Today’s organizations need agile leadership more than ever. In a high-speed business environment beset by change and disruption, leaders are being called upon to make difficult decisions almost every day. Between the rapid development of technology and the speed at which information can be distributed, managing a successful team is more challenging than ever. With all of these pressures, it’s hardly a surprise that leadership agility has emerged as one of the most qualities of successful leaders.
That’s why more and more organizations are implementing agile leadership development programs to identify high-potential employees with the characteristics needed to confront these challenges. These agile leaders distinguish themselves with their ability to connect with others, adapt to changing circumstances, and deliver results. While their interpersonal skills and flexibility are crucial, their ability to drive results in the face of disruption is what truly sets the most successful leaders apart from their peers.
How Leadership Agility Drives Results
Develop a Sense of Purpose
In order to deliver results that enhance stakeholder value, leaders must first be able to define a vision of what success looks like. Every organization needs a story that brings its business goals to life, something that goes beyond simply driving profits. Agile leaders excel at crafting that story, establishing objectives that employees understand and want to accomplish. This not only allows them to inspire people to work toward those goals, but also to create a mandate that drives engagement and reinforces the values of the company’s culture. By establishing this sense of purpose, agile leaders ensure that all of an organization’s efforts feed into that singular mission.
Cultivate High-Performing Teams
No matter how well leaders lay out a vision for success, without high-performing teams in place to make that vision a reality, they’re going to have a difficult time achieving their goals. Agile leaders excel at building these teams because they have the soft skills necessary to cultivate relationships based on trust. They understand how to empower team members so they feel invested in the outcomes of their work, which keeps them engaged and proactive. Agile leaders also take responsibility for helping people to reach their potential by identifying development opportunities and pushing their teams to take on new challenges and avoid falling into a performance plateau. By keeping their teams engaged and productive, leading agile keeps negative behaviors, disengagement, and turnover to a minimum, which enhances organizational stability over time.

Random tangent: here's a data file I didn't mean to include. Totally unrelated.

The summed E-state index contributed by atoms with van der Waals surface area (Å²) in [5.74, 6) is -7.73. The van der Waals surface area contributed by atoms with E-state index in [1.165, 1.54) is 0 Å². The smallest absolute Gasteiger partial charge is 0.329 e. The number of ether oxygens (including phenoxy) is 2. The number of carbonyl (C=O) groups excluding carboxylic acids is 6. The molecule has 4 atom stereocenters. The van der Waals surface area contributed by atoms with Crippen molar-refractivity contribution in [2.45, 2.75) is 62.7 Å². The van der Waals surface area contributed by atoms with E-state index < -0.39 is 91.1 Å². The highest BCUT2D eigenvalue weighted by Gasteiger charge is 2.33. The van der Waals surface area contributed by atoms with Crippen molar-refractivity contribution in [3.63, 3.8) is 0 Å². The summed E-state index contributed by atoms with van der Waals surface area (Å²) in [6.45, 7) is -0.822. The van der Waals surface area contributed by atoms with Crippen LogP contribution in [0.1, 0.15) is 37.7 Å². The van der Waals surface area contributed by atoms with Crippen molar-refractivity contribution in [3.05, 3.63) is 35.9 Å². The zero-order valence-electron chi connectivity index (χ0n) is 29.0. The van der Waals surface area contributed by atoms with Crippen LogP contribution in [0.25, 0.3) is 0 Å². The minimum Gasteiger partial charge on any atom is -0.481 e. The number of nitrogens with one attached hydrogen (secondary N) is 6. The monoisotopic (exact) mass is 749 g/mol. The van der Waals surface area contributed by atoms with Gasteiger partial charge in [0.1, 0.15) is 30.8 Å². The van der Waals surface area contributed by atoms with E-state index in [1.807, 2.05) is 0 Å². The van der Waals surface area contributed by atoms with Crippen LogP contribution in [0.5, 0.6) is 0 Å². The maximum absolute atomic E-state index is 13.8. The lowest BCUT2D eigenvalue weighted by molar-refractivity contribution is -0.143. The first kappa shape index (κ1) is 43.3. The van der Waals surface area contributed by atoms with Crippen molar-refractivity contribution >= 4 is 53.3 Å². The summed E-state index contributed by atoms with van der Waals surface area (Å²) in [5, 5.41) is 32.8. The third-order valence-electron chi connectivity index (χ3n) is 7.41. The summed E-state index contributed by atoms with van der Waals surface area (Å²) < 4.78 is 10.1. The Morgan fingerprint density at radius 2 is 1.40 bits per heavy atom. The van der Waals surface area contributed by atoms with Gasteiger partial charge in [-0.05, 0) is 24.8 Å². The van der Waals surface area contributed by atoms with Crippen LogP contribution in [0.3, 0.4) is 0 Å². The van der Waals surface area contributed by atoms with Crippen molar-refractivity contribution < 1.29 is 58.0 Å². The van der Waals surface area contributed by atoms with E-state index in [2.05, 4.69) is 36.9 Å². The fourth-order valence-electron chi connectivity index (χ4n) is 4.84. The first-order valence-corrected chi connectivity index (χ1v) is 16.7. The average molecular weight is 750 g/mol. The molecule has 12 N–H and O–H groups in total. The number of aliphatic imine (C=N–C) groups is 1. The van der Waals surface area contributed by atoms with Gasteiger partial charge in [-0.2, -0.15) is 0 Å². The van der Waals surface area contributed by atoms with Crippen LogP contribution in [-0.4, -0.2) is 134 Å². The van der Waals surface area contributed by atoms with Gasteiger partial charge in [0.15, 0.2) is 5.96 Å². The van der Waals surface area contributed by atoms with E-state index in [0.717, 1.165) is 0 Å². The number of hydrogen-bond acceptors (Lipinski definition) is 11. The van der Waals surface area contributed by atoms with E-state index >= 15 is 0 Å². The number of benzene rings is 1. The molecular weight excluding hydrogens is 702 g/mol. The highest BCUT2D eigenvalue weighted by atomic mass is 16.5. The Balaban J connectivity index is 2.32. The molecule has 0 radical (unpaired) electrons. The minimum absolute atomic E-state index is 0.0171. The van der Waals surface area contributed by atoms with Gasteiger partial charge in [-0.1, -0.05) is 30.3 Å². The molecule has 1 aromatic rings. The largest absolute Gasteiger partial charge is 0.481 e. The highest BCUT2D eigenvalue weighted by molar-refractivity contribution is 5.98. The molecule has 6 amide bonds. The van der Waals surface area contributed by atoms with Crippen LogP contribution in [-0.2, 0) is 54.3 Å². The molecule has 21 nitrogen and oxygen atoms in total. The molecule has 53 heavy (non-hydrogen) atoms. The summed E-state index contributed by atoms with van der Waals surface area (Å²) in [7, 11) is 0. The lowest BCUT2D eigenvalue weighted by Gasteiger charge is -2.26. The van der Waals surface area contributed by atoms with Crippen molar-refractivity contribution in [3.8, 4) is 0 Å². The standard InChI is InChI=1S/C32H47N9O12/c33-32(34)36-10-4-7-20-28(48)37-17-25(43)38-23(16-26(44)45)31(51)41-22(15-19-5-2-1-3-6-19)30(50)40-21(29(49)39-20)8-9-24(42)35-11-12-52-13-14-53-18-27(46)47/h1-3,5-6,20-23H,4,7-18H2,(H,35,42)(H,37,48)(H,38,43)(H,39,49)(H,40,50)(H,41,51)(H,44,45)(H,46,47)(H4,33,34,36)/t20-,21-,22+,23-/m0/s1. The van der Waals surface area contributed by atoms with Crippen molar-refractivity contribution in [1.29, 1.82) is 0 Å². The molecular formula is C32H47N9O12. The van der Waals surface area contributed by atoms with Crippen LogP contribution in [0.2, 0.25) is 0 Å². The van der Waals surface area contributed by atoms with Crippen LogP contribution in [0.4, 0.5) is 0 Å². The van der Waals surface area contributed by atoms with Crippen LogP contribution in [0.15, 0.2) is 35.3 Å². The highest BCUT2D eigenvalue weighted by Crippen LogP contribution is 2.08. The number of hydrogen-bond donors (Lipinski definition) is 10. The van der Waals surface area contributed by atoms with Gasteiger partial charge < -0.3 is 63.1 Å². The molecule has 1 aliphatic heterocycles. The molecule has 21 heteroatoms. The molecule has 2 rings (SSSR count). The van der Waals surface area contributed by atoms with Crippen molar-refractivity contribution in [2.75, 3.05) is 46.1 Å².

Agile leaders are able to adapt to changing circumstances without losing sight of organizational goals. They are fundamentally future-oriented, which helps them to see the big picture, but this also helps them to lay out a road map for getting from one point to another. Agile leaders typically exhibit high levels of systems thinking and so are able to see the connections between tasks and objectives that often escape the notice of less agile thinkers. This allows them to prioritize tasks and goals in ways that ensure every action within the organization is working toward a set of long-term goals. Although they still recognize the need to balance those goals against the demands of day-to-day circumstances, they possess the organizational agility to do so without making critical sacrifices in one area of the other.
No matter how well a team is managed or how clearly goals are defined, every leader faces unexpected challenges and setbacks throughout the course of a project. When those obstacles present themselves, agile leaders must demonstrate resilience and help their teams bounce back from disappointments and frustrations. They see failure not as an endpoint, but as a learning opportunity that will eventually contribute to success. When things are going wrong, team members can easily become discouraged or frustrated. Agility in leadership helps leaders to keep everyone calm, analyze what changes need to be made, and rally their team to work toward their primary objectives once more.
Agile leaders know that promoting accountability has to start with leadership setting a tone for following through on commitments. They understand that failing to take responsibility for their own actions and behaviors is one of the fastest ways to convince their teams that no one needs to be accountable. Although agile leaders have the flexibility to change strategies and adopt new approaches to problems, they never lose sight of their obligations or ignore the commitments they’ve made along the way. This sets a strong example for team members, who not only depend on their leader for guidance but also on one another to make good on their responsibilities. When circumstances or expectations change, agile leaders go out of their way to make sure that their teams understand what needs to be done and why it needs to be done.
As business needs continue to change and develop in response to new information, leaders can no longer afford to sit back on their heels and wait for challenges to come to them. They must be far more proactive and possess enough flexibility to react to new circumstances. A leadership agility model emphasizes the characteristics needed to build strong relationships, adjust to changes, and continue to focus on key organizational objectives without being sidetracked or blindsided along the way. This allows them to consistently invest in the right accelerators to deliver results and enhance stakeholder value. By becoming agile leaders, they can meet the challenges of the present and prepare to face the unknown events waiting in the future.